# 1.1: Real and Rational Numbers

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\(\newcommand{\avec}{\mathbf a}\) \(\newcommand{\bvec}{\mathbf b}\) \(\newcommand{\cvec}{\mathbf c}\) \(\newcommand{\dvec}{\mathbf d}\) \(\newcommand{\dtil}{\widetilde{\mathbf d}}\) \(\newcommand{\evec}{\mathbf e}\) \(\newcommand{\fvec}{\mathbf f}\) \(\newcommand{\nvec}{\mathbf n}\) \(\newcommand{\pvec}{\mathbf p}\) \(\newcommand{\qvec}{\mathbf q}\) \(\newcommand{\svec}{\mathbf s}\) \(\newcommand{\tvec}{\mathbf t}\) \(\newcommand{\uvec}{\mathbf u}\) \(\newcommand{\vvec}{\mathbf v}\) \(\newcommand{\wvec}{\mathbf w}\) \(\newcommand{\xvec}{\mathbf x}\) \(\newcommand{\yvec}{\mathbf y}\) \(\newcommand{\zvec}{\mathbf z}\) \(\newcommand{\rvec}{\mathbf r}\) \(\newcommand{\mvec}{\mathbf m}\) \(\newcommand{\zerovec}{\mathbf 0}\) \(\newcommand{\onevec}{\mathbf 1}\) \(\newcommand{\real}{\mathbb R}\) \(\newcommand{\twovec}[2]{\left[\begin{array}{r}#1 \\ #2 \end{array}\right]}\) \(\newcommand{\ctwovec}[2]{\left[\begin{array}{c}#1 \\ #2 \end{array}\right]}\) \(\newcommand{\threevec}[3]{\left[\begin{array}{r}#1 \\ #2 \\ #3 \end{array}\right]}\) \(\newcommand{\cthreevec}[3]{\left[\begin{array}{c}#1 \\ #2 \\ #3 \end{array}\right]}\) \(\newcommand{\fourvec}[4]{\left[\begin{array}{r}#1 \\ #2 \\ #3 \\ #4 \end{array}\right]}\) \(\newcommand{\cfourvec}[4]{\left[\begin{array}{c}#1 \\ #2 \\ #3 \\ #4 \end{array}\right]}\) \(\newcommand{\fivevec}[5]{\left[\begin{array}{r}#1 \\ #2 \\ #3 \\ #4 \\ #5 \\ \end{array}\right]}\) \(\newcommand{\cfivevec}[5]{\left[\begin{array}{c}#1 \\ #2 \\ #3 \\ #4 \\ #5 \\ \end{array}\right]}\) \(\newcommand{\mattwo}[4]{\left[\begin{array}{rr}#1 \amp #2 \\ #3 \amp #4 \\ \end{array}\right]}\) \(\newcommand{\laspan}[1]{\text{Span}\{#1\}}\) \(\newcommand{\bcal}{\cal B}\) \(\newcommand{\ccal}{\cal C}\) \(\newcommand{\scal}{\cal S}\) \(\newcommand{\wcal}{\cal W}\) \(\newcommand{\ecal}{\cal E}\) \(\newcommand{\coords}[2]{\left\{#1\right\}_{#2}}\) \(\newcommand{\gray}[1]{\color{gray}{#1}}\) \(\newcommand{\lgray}[1]{\color{lightgray}{#1}}\) \(\newcommand{\rank}{\operatorname{rank}}\) \(\newcommand{\row}{\text{Row}}\) \(\newcommand{\col}{\text{Col}}\) \(\renewcommand{\row}{\text{Row}}\) \(\newcommand{\nul}{\text{Nul}}\) \(\newcommand{\var}{\text{Var}}\) \(\newcommand{\corr}{\text{corr}}\) \(\newcommand{\len}[1]{\left|#1\right|}\) \(\newcommand{\bbar}{\overline{\bvec}}\) \(\newcommand{\bhat}{\widehat{\bvec}}\) \(\newcommand{\bperp}{\bvec^\perp}\) \(\newcommand{\xhat}{\widehat{\xvec}}\) \(\newcommand{\vhat}{\widehat{\vvec}}\) \(\newcommand{\uhat}{\widehat{\uvec}}\) \(\newcommand{\what}{\widehat{\wvec}}\) \(\newcommand{\Sighat}{\widehat{\Sigma}}\) \(\newcommand{\lt}{<}\) \(\newcommand{\gt}{>}\) \(\newcommand{\amp}{&}\) \(\definecolor{fillinmathshade}{gray}{0.9}\)- Real and Rational numbers explained

The set of real numbers (denoted, \(\Re\)) is badly named. The real numbers are no more or less real – in the non-mathematical sense that they exist – than any other set of numbers, just like the set of rational numbers (\(\mathbb{Q}\)), the set of integers (\(\mathbb{Z}\)), or the set of natural numbers (\(\mathbb{N}\)). The name “real numbers” is (almost) an historical anomaly not unlike the name “Pythagorean Theorem” which was actually known and understood long before Pythagoras lived.

When calculus was being invented in the \(17^{th}\) century, numbers were thoroughly understood, or so it was believed. They were, after all, just numbers. Combine them. We call that addition. If you add them repeatedly we call it multiplication. Subtraction and division were similarly understood.

It was (and still is) useful to visualize these things in a more concrete way. If we take a stick of length \(2\) and another of length \(3\) and lay them end-to-end we get a length of \(5\). This is addition. If we lay them end-to-end but at right angles then our two sticks are the length and width of a rectangle whose area is \(6\). This is multiplication.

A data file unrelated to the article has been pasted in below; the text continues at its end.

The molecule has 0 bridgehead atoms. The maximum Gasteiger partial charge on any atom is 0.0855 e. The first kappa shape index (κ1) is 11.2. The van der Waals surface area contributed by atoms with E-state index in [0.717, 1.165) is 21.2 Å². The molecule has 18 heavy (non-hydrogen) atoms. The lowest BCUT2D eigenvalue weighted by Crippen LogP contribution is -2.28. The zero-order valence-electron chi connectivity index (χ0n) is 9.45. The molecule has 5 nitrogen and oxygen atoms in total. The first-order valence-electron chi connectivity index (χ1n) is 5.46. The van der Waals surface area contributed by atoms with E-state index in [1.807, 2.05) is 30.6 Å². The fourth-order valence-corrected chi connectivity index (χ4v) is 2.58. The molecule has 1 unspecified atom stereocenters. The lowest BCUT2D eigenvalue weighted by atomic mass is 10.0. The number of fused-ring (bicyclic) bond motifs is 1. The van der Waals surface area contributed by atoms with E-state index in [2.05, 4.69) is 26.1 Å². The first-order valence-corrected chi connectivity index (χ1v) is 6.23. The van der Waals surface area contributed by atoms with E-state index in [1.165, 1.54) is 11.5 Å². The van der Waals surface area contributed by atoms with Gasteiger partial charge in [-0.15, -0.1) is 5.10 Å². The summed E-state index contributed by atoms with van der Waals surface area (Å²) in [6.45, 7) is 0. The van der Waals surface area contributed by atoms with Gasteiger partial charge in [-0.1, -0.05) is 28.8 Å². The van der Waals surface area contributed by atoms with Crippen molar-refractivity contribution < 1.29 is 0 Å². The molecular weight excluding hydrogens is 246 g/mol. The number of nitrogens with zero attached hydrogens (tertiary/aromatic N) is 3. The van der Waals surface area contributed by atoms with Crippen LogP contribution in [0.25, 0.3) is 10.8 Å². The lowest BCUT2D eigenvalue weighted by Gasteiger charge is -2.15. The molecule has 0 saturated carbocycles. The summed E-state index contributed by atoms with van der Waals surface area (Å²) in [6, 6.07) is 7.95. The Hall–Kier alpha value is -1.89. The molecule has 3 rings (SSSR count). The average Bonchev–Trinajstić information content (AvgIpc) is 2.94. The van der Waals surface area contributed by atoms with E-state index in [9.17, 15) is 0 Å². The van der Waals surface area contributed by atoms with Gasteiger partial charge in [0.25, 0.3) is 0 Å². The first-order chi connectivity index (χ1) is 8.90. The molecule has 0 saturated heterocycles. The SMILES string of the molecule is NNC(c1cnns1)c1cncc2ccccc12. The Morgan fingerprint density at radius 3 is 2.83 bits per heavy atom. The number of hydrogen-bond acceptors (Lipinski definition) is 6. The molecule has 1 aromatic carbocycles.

Of course measuring lengths with whole numbers has limitations, but these are not hard to fix. If we have a length (stick) of length \(1\) and another of length \(2\), then we can find another whose length when compared to \(1\) is the same (has the same proportion as) as \(1\) is to \(2\). That number of course, is \(1/2\).

**Figure \(\PageIndex{1}\):** Length stick.

Notice how fraction notation reﬂects the operation of comparing \(1\) to \(2\). This comparison is usually referred to as the ratio of \(1\) to \(2\) so numbers of this sort are called rational numbers. The set of rational numbers is denoted \(\mathbb{Q}\) for quotients. In grade school they were introduced to you as fractions. Once fractions are understood, this visualization using line segments (sticks) leads quite naturally to their representation with the rational number line.

**Figure \(\PageIndex{2}\):** Rational number line.

This seems to work as a visualization because the points on a line and the rational numbers share certain properties. Chief among these is that between any two points on the rational line there is another point, just as between any two rational numbers there is another rational number.

Let \(a,b,c,d ∈ N\) and find a rational number between \(a/b\) and \(c/d\).

This is all very clean and satisfying until we examine it just a bit closer. Then it becomes quite mysterious. Consider again the rational numbers \(a/b\) and \(c/d\). If we think of these as lengths we can ask, “*Is there a third length, say \(α\), such that we can divide \(a/b\) into \(M\) pieces, each of length \(α\) and also divide \(c/d\) into \(N\) pieces each of length \(α\)?*" A few minutes thought should convince you that this is the same as the problem of finding a common denominator so \(α = \frac{1}{bd}\) will work nicely. (Confirm this yourself.)

You may be wondering what we’re making all of this fuss about. Obviously this is always true. In fact the previous paragraph gives an outline of a very nice little proof of this. Here are the theorem and its proof presented formally.

Let \(a\), \(b\), \(c\), and \(d\) be integers. There is a number \(α ∈ Q\) such that \(Mα = a/b\) and \(Nα = c/d\) where \(M\) and \(N\) are also integers.

**Proof: **

To prove this theorem we will display \(α\), \(M\) and \(N\). It is your responsibility to confirm that these actually work. Here they are: \(α = 1/bd\), \(M = ad\), and \(N = cb\).

Confirm that \(α\), \(M\), and \(N\) as given in the proof of Theorem \(\PageIndex{1}\) satisfy the requirements of the theorem.